One of my co-workers is leading our department in StrengthsFinder, a program designed to help you discover your talents and turn them into strengths. Talents are thought of in terms of qualities that help a person achieve, and strengths defined as “the ability to provide consistent, near perfect performance in a given activity.”
Apparently, Gallup (the same famed organization that administers opinion polls) studied and identified over 400 “themes of talent” of top achievers over three decades. They then distilled them into 34 themes that are measured by their tool.
In the past, I’ve definitely been dismissive of these types of activities. With large groups, people will sometimes allow these artificial boundaries define and divide them rather than use them as an opportunity to grow–myself included. So, I generally don’t take them too seriously.
I mean, logic would follow that they’re just an exercise in confirmation bias, right? We don’t actively try to draw attention to things we might be doing wrong, and I would bet that most of us tend to get results that reflect how we want to think of ourselves as rather than who we actually are.
Growing up, I used to wish that other people saw me as I saw me (perhaps a result of kids’ shows telling me that I’m special all the time). And sometime late in college, I realized that I just needed to be the person I wanted to be viewed as rather than just think it (or pretend to be someone I wasn’t). I’m reminded of my favorite quote from Christopher Nolan’s Batman Begins:
It’s not who we are underneath, but what we do that defines us.
This all being said, I’ve never taken any type of personal evaluation as part of comprehensive program, so this should be interesting.
The actual test is a 30-minute web-based assessment in which you’re given a choice between two options for each question and must decide which, if either, describes you best. These two options are sometimes diametrically opposed, and they sometimes seem unrelated. Oh, and you only have 20 seconds to answer before it moves on, recording whatever radio button you clicked (if you did). When you’re finished, you receive your top five themes.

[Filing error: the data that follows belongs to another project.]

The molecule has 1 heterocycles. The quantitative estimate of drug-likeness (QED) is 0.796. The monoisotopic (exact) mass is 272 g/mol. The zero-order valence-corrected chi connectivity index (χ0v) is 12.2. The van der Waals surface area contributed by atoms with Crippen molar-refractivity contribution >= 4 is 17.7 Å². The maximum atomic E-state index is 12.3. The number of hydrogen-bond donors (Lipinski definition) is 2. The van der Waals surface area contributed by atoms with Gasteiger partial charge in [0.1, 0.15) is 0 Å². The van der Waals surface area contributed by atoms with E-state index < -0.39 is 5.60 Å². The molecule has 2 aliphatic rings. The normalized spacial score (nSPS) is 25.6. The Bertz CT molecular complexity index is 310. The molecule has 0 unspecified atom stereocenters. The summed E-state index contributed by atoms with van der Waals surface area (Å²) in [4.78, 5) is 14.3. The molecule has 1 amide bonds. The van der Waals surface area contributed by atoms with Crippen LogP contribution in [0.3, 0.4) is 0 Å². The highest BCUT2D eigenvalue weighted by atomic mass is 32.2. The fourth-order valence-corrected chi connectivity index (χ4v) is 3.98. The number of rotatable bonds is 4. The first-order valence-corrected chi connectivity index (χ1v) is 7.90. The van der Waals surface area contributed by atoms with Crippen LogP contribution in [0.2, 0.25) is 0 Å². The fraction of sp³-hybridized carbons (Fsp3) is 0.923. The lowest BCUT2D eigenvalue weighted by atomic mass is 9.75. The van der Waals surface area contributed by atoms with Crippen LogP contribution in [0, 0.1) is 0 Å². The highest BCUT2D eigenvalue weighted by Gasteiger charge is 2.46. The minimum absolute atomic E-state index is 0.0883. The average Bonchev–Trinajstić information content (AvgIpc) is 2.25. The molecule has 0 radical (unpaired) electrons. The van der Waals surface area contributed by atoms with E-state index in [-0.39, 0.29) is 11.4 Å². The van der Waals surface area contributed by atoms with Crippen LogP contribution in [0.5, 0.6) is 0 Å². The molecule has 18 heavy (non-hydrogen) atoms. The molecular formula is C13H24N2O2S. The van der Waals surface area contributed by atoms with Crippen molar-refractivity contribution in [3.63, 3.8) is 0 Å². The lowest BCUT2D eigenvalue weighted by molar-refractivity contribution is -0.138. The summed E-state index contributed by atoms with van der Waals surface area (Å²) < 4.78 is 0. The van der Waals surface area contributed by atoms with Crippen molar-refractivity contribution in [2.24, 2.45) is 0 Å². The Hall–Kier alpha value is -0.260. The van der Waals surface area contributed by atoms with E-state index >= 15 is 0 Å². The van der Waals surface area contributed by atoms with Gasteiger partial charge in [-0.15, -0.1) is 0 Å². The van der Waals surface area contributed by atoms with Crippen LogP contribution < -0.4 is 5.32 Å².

When taking this taking this assessment, I tried to answer honestly and chose answer options that reflected what I actually do. It was difficult at times, especially when two options didn’t seem mutually exclusive and I felt equally torn between them. Fortunately, I only ran out of time once or twice.
Here were my results in order beginning with my top theme:
- INPUT – Crave to know more. Often they like to collect and archive all kinds of information.
- IDEATION – Fascinated by ideas.They are able to find connections between seemingly disparate phenomena.
- RESTORATIVE – Adept at dealing with problems. They are good at figuring out what is wrong and resolving it.
- INTELLECTION – Characterized by their intellectual activity. They are introspective and appreciate intellectual discussions.
- COMMAND – Have presence. They can take control of a situation and make decisions.
My initial reaction was that these seem to ring true for me (after reading the more explicit report). While I still tend to be skeptical, I’m trying to give this a serious effort. But I also didn’t see them as wholly encompassing of my personality, and looking at a few of the other themes, I could see one of those being on my list instead.
The two I felt a little iffy about (or less likely to assert, at least) were Restorative and Command. While they are part of me to some extent, I don’t see them as talents as much as I can think of incidences where I was just forced to rise to the role. I also might have swapped the ranking of Restorative and Intellection. I’m good at coming up with problems, but I’m not sure I actually get around to solving all of them. It was a surprise to see Input at the top as well; I would have expected Ideation.
Anyway, my group is planning on discussing this further at our next meeting, and so I’m writing about it to prepare. It’s been several weeks now since I’ve actually taken it (the paragraph above was actually a reflective piece that the assessment required, so it hasn’t been too skewed by time), but I find that I think about this list a lot when I’m tackling projects or other work. I’ll report back when I get a chance, but I’d love to hear about any experiences with this type of program!